Jaspersoft has released the results of its latest Big Data Survey and was good enough to share with us a few additional details. It makes for interesting reading.
The first thing to take into account is the sample bias. The survey was conducted with over 600 Jaspersoft community members. 63% of respondents are application developers, and 37% are in the software and Internet industry.
This already speaks volumes about the sectors with interest in big data, and it is interesting to compare the state of big data adoption with the recent results of 451 Research’s TheInfoPro storage study, which is conducted with storage professionals.
According to that study, 24% of storage respondents had already implemented solutions for big data, while 56% had no plans. As you might expect, Jaspersoft’s sample was more keen, with 36% having already deployed or in development, and 38% with no plans.
That’s still a good proportion of respondents with no plans to adopt a big data analytics project, however, with the biggest reasons not to adopt being a reliance on structured data (37%) and no clear understanding of what ‘big data’ is (35%).
Sceptics might suggest that the respondents to Jaspersoft’s survey that do have plans for big data are also somewhat confused about what constitutes a big data project.
Certainly they are using some fairly traditional technologies and approaches. Looking at the most popular answers to a range of questions we find that those with big data plans are:
- creating reports (76%)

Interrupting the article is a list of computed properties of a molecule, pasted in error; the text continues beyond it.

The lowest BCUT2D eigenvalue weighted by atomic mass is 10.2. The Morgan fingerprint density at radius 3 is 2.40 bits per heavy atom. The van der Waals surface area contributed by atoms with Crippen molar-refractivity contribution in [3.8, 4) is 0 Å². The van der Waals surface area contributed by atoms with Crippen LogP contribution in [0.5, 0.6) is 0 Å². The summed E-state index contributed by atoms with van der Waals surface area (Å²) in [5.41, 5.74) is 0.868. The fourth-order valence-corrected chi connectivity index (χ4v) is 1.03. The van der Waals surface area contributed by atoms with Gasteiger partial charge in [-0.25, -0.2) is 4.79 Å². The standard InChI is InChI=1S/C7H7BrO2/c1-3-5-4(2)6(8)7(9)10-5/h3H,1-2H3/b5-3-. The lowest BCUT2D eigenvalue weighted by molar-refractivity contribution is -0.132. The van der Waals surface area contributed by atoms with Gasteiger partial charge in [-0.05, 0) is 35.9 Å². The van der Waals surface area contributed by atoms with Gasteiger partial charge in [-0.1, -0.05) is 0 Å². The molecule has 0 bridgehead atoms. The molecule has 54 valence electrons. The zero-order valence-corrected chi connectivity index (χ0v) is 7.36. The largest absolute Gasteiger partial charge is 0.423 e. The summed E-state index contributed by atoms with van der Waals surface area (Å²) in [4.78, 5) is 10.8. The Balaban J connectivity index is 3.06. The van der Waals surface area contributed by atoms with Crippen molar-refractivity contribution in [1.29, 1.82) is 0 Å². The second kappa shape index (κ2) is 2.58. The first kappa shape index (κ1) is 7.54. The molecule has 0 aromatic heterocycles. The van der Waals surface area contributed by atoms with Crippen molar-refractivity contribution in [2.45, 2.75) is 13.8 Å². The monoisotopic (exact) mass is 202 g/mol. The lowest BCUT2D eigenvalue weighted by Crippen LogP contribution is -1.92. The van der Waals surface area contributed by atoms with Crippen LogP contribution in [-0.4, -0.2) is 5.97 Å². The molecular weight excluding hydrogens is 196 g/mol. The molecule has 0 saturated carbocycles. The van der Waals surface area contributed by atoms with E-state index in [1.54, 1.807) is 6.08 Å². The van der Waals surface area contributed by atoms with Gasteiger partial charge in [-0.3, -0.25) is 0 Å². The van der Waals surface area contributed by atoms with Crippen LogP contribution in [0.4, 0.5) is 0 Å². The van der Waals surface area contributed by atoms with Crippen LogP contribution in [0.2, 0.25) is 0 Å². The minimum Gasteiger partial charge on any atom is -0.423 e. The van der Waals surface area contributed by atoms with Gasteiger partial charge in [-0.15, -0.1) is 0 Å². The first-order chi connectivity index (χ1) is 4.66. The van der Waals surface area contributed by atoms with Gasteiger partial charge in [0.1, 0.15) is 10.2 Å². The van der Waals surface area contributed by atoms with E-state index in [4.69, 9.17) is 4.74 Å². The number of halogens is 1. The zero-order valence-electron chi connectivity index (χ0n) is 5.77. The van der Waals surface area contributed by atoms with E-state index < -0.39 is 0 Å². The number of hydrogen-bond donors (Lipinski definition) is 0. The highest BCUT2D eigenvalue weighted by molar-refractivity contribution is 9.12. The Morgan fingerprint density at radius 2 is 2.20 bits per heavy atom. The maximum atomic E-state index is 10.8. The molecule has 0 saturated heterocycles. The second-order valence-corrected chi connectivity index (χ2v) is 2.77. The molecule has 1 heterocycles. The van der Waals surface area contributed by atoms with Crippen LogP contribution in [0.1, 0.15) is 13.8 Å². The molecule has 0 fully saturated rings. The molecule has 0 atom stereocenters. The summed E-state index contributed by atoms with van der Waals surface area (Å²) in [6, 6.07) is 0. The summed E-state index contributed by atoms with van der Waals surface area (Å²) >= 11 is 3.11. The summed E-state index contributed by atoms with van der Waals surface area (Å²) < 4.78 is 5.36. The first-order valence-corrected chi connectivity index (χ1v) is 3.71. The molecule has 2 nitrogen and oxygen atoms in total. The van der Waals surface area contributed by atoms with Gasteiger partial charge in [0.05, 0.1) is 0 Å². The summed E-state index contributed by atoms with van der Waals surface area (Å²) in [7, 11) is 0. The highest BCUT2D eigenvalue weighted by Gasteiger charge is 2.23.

- to analyze customer experience (48%)
- based on data from enterprise applications (79%)
- stored on relational databases (60%)
- processed using ETL (59%)
- running on-premises (60%)
So far, so what. The characteristics above could be used to describe many existing business intelligence projects.
It’s not even as if respondents are looking at huge volumes of data, with 38% expecting total data volume to be in the gigabytes, 40% expecting terabytes, and just 10% expecting petabytes and above.
So what makes these big data projects? It’s not until you look at the source of the data that you get any sense that the respondents with ongoing big data projects are doing anything different from those without: 68% are using machine-generated content (web logs, sensor data) as the a source for their big data projects, and 46% are using human-generated text (social media, blogs).
The results do suggest that some non-traditional analytics and data processing approaches are gaining ground, with 64% citing the importance of data visualization, 54% statistical/predictive analytics, 50% search, and 45% text analytics. However, just 18% are using Hadoop HDFS at this point (behind MongoDB with 19%).